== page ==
By the Price of Business Show, Hosted by Kevin Price.  The Price of Business is a media partner of this site. 

Host: I am talking to you about you and your businesses, and certainly your business to be concerned about the Ebola situation, not only in Africa but the potential of it spreading right here in the United States of America, and I know that sounds a little farfetched. Of course, there’s a lot of resistance from the mainstream media, most of which aren’t discussed at all, but I am interested in the topic. To me it seems very plausible. Containment is really difficult, especially with how fluid our borders have become globally with mass movements of populations over the last decade. I have Jane Orient. She is here with us today. She is with Physicians for Civil Defense and Doctors for Disaster Preparedness. She’s a medical doctor. She has been on the program before, and we want to talk to her, but before we get into that whole question of how dangerous this could be for the United States, kind of give us a real quick overview of Ebola, what Ebola can do, and welcome to the show.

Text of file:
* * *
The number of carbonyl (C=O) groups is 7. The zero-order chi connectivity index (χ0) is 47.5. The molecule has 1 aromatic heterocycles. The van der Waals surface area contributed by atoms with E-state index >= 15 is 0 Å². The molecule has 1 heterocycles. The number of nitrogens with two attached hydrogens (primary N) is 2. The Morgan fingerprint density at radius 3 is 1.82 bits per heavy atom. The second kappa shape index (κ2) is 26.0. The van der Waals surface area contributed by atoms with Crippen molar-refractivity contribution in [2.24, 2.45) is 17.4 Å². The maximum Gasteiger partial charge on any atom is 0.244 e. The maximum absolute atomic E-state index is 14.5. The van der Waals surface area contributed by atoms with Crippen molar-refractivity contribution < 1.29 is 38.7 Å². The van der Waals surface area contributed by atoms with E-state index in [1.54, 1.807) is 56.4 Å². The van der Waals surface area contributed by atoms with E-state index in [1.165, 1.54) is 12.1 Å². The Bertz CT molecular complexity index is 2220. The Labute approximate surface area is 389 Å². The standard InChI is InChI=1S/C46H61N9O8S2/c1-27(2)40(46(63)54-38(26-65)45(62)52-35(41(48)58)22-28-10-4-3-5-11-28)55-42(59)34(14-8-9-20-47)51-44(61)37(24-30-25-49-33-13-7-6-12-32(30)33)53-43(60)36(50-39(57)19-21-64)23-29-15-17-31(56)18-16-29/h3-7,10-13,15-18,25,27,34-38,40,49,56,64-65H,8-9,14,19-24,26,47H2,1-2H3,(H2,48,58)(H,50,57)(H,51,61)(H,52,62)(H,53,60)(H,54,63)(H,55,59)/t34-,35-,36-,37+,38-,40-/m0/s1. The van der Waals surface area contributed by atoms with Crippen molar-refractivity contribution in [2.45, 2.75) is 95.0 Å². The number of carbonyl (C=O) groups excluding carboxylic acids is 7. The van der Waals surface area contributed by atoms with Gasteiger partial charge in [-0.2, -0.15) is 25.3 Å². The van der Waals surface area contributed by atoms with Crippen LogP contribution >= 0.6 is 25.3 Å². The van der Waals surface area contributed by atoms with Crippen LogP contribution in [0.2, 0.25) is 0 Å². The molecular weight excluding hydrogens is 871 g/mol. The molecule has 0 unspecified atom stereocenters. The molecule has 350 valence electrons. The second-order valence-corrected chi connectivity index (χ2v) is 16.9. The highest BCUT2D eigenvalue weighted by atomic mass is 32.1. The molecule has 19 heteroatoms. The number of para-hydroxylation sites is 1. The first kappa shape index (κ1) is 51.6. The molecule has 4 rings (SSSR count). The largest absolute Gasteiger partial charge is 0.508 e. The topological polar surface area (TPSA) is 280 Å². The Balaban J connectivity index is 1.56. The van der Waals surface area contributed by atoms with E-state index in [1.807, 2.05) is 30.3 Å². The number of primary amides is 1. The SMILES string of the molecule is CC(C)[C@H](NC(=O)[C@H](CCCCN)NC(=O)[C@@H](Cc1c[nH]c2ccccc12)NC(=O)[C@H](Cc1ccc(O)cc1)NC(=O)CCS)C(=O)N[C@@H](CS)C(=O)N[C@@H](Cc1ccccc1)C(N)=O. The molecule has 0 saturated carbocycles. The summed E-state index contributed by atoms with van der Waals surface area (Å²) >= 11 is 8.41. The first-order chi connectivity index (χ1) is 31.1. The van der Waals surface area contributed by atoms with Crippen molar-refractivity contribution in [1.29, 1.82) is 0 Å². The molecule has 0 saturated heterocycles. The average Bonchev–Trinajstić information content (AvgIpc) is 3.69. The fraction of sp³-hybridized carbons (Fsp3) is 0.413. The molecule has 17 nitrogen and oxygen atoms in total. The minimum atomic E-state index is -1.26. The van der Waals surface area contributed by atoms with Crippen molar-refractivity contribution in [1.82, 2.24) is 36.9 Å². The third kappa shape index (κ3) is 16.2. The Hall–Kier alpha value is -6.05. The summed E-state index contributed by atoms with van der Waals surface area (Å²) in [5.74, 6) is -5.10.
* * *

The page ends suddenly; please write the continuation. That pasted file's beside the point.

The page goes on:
Ebola is a viral disease that is extremely contagious and highly lethal. We had an outbreak in West Africa back in 2014 and there was a lot of concern, a lot of media coverage back then because of a patient who showed up in Dallas who had Ebola, wasn’t at first recognized, and exposed a number of people. We discovered then that there may be only about six hospital beds in the whole United States that had the ability to treat such patients safely without the risk to workers and other patients. But then concern died down, and with great difficulty the epidemic was contained in West Africa. Now it has broken out in the Democratic Republic of Congo, which is also war torn, and it has been very difficult to bring under control there, and so one has to wonder exactly what is going on. We know there have been more than 1000 deaths in that area from Ebola and we know that hundreds of people who come from that region, from the DRC, are crossing our borders. And we don’t really know how they got there. We don’t know whether they were brought by air, we don’t know who paid for their trip, and we don’t know what the United States authorities are doing to identify and quarantine these people and make sure that they are not infected and able to spread the disease wherever they are being brought in the U.S., by bus or airplanes.


So how many did you say are on our border?


Well, reportedly hundreds have crossed the border that have been apprehended and that we know about. How many have crossed the border that we don’t know about, of course, is a good question.


Yeah, and we don’t even know how they’re getting there. A conspiratorial personality could think it’s part of biological warfare against a country like this. The imagined effects could really get scary on this.